Few small-business trends were as ubiquitous last year as floatation centres. About half a dozen opened their doors in the past 12 months just in my neighbourhood and the surrounding area. The reality is that float therapy has been around since the 1970s; we can thank celebrity adherents like Kirsten Wiig, Susan Saradon, Neil Young and Joe Rogan for the treatment’s recent surge in popularity.
I’m not typically one to follow celebrity health trends. When Gwyneth Paltrow started proselytizing about juicing, all my friends bought expensive Vitamix juicers—that are now stashed at the back of their kitchen cupboards. These days my pals are talking about floating. And in this case, the more I learned about the watery treatment, the more curious I became.
Float therapy involves immersing yourself in a sensory deprivation tank filled with water that’s saturated with about 1,000 pounds of Epsom salt. The water is so dense that you really do end up bobbing on top of it. That’s an interesting experience in and of itself, but the magnesium-rich water also has many therapeutic benefits, such as soothing muscle pain and reducing stress.
It was these supposed health benefits that piqued my interest. My nine-to-five grind consists of deadlines, meetings, more deadlines and me slumped over a keyboard. I am willing to try anything that offers relief of my lingering neck and shoulder pain.
I arrive 30 minutes early for my float session at Sherwood Park’s Float Wellness to chat with owner Laara Delain. A copy of The Book of Floating by Michael Hutchinson is laying on the coffee table. I pick up the bestseller and flip to a random page: “The float tank provides the perfect excuse for daydreaming. There’s nothing else to do there.” That’s when it hits me. I’m about to do nothing for the next 90 minutes. I can’t recall the last time that I’ve done absolutely nothing, nadda, zilch, for any length of time. All I can think about is sleeping.
As it turns out, most people do fall asleep when inside the float pod, Laara tells me. It’s not just any sleep though, it’s a stage of sleep characterized by Theta brain waves. Laara schools me on the stages of sleep and their associated brain activity—including Theta brain waves, which occur during sleep and are said to be connected to the subconscious: our emotions, creativity and intuition. “You go into that deep place of relaxation and that’s also where your body heals and it’s also the stage where lucid dreaming takes place,” Laara says. “Some people do experience this.” I’m listening but all I can think about is sleeping for 90 minutes.
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While we’re chatting, a man enters the reception area. He’s just finished a float session. I’m surprised to see that this appeals to men. Laara tells me he’s a regular; he works in the oil industry doing physical work. “A large majority of our clients are men and they were introduced to floating by Joe Rogan.” Host of the reality TV show Fear Factor, Rogan also has a popular men’s health podcast on which he talks quite a bit about floating. I later learn that professional athletes have been using floating for years—to aid in mental preparation and visualization.
Everyone seems to have a different experience in the tanks, so it’s recommended that you try it a few times to get comfortable. A lot of first-timers have a great experience, but some get anxious or scared. I suspect the latter is more likely if you go in not knowing what to expect.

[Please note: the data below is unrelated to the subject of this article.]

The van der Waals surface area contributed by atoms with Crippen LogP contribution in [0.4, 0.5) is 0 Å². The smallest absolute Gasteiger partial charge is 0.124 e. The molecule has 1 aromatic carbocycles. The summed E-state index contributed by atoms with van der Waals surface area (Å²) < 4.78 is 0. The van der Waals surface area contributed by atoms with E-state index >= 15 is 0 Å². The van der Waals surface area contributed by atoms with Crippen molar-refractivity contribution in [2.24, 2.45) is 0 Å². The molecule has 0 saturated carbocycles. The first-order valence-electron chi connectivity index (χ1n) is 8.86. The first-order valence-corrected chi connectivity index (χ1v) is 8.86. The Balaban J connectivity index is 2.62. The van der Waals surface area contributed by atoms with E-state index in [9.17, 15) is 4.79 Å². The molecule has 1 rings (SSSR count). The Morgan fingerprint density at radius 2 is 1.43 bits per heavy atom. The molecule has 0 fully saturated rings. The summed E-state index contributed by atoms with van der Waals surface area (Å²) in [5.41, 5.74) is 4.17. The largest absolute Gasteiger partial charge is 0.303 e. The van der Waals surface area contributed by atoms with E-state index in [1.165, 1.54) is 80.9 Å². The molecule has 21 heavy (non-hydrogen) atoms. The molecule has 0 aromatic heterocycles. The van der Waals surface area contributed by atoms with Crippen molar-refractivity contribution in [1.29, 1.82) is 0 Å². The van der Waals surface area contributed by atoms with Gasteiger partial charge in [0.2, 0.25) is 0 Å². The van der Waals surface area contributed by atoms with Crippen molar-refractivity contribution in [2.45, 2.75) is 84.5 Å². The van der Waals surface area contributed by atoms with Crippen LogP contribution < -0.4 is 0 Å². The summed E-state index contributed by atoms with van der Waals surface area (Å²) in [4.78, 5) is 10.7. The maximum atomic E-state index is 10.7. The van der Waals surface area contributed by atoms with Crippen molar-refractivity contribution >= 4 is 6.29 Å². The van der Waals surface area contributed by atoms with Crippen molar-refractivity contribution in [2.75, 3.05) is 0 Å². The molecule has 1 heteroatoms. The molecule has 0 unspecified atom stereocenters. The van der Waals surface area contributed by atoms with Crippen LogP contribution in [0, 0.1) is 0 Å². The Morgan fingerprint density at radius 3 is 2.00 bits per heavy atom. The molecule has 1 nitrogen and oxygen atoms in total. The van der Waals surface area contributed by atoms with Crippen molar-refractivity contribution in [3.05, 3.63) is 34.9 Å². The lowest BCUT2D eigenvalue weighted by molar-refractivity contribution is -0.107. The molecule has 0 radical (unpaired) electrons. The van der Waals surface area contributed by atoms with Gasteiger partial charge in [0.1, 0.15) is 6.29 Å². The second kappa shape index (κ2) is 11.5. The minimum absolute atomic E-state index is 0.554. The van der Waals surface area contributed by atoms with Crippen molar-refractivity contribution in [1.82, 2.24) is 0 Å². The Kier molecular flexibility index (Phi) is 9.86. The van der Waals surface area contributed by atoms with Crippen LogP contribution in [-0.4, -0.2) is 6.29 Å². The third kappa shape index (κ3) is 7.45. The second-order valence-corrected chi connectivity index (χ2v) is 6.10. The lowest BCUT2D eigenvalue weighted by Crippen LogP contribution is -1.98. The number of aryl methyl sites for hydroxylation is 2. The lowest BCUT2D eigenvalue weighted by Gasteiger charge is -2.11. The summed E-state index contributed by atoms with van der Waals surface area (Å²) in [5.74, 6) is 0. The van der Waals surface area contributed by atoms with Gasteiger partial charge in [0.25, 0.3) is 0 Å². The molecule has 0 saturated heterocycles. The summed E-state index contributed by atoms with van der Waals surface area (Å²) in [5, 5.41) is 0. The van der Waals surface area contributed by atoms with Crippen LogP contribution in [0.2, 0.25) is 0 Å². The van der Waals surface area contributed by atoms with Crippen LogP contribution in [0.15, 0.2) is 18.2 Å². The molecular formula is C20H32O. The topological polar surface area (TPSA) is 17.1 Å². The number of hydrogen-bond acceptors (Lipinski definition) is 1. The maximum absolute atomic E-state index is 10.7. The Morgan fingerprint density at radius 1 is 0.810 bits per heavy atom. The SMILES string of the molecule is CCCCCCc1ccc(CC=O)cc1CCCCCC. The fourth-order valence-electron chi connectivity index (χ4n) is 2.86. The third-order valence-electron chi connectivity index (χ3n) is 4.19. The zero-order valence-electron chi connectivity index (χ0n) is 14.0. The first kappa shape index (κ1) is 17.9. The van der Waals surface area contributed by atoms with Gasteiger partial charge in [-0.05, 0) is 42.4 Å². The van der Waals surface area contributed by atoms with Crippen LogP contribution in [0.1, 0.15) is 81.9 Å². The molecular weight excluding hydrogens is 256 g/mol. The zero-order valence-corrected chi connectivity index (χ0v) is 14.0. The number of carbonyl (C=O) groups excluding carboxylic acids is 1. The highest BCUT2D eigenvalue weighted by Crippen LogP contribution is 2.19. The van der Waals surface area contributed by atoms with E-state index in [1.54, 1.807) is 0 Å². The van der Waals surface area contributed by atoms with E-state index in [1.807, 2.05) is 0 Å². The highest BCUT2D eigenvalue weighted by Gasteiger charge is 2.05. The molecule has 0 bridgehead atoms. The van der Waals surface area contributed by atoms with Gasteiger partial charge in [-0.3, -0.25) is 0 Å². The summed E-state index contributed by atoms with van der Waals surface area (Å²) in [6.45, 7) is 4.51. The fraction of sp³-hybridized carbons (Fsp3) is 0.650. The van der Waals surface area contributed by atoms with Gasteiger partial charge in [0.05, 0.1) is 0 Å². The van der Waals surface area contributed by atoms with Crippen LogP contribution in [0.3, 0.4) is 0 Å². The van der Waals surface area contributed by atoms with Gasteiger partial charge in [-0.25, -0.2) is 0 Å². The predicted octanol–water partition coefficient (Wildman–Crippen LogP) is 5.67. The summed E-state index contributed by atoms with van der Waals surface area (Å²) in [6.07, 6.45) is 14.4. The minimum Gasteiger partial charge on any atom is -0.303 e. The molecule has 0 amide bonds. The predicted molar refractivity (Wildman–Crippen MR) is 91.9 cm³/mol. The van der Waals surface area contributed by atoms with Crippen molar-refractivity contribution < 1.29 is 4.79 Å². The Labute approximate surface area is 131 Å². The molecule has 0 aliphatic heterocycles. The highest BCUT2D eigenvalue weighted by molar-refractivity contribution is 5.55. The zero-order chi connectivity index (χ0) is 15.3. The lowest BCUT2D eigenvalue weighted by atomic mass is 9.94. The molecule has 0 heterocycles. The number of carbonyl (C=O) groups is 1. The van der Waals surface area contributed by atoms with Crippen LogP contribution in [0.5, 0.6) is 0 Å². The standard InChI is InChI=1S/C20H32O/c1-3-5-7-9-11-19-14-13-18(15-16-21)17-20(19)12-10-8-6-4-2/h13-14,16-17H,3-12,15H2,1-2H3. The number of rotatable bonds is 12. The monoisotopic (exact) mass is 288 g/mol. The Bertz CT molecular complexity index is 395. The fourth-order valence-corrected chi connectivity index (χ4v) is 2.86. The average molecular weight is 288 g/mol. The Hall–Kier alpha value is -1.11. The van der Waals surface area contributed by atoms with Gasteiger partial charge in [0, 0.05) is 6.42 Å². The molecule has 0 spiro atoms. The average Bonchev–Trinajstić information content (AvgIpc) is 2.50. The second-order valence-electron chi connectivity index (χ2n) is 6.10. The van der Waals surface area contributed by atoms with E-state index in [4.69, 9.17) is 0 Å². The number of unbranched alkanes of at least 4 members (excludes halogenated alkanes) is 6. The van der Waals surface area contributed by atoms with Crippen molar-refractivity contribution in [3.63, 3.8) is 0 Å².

I enter one of three private rooms where I’ll spend the next 90 minutes. The tiny room is dimly lit but I can clearly see the float tank in the middle. It’s a slick, white fibreglass pod that looks like it belongs in the living room of The Jetsons. “There’s no backing out now,” I say to myself. I disrobe and take a quick shower to remove any perfumes, body oils and the like. (The tanks also have a filtration system that cleans the water between each client’s session.)
I step into the tank and I am surprised at how pleasantly warm the water is. There’s no cold-water shock like when you first jump into a swimming pool. The silk-like water is skin temperature (34 C), which means you hardly feel it against your skin. The water is also only about 25 centimeters deep.
I close the pod and get ready to enter sensory-deprivation mode. I’m floating. I’m floating. I’m really floating. My arms and legs fan out effortlessly. I pull my limbs back toward my body but they slowly float away again. I turn off the gently pulsating rainbow of LED lights and plunge into complete darkness.
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I hear nothing but my own breathing. I practice metered breathing, inhaling for the count of three followed by exhaling for the same time, as Laara instructed me. My mind races with a million thoughts. What if I don’t wake up? What am I going to have for supper? When was the last time I talked to my mom? Five minutes later, all my worries fade and my body gives in to the water. But I kid you not, I feel like I’m floating down a river. I’m not making this stuff up. I’m Ophelia in the famous Pre-Raphaelite painting by John Everett Millais, minus the floral wreath in my hair. Then I’m floating in a wide ocean.
That’s all I remember because I fall asleep for the next half-hour, only to be woken by my snoring. I try to fall asleep again but I have trouble settling my mind. I finish the session floating with the lights on, enjoying my brief escape from the stresses of life. I notice that I’m feeling a lot more relaxed than I had been all day. My shoulders are no longer so tense. That night I have the most restful sleep I’ve had in a long time.
HOW TO SAVE
AMA members save 10% on regular-price floats, float packages and memberships—as well as massage therapy services—at Float Wellness.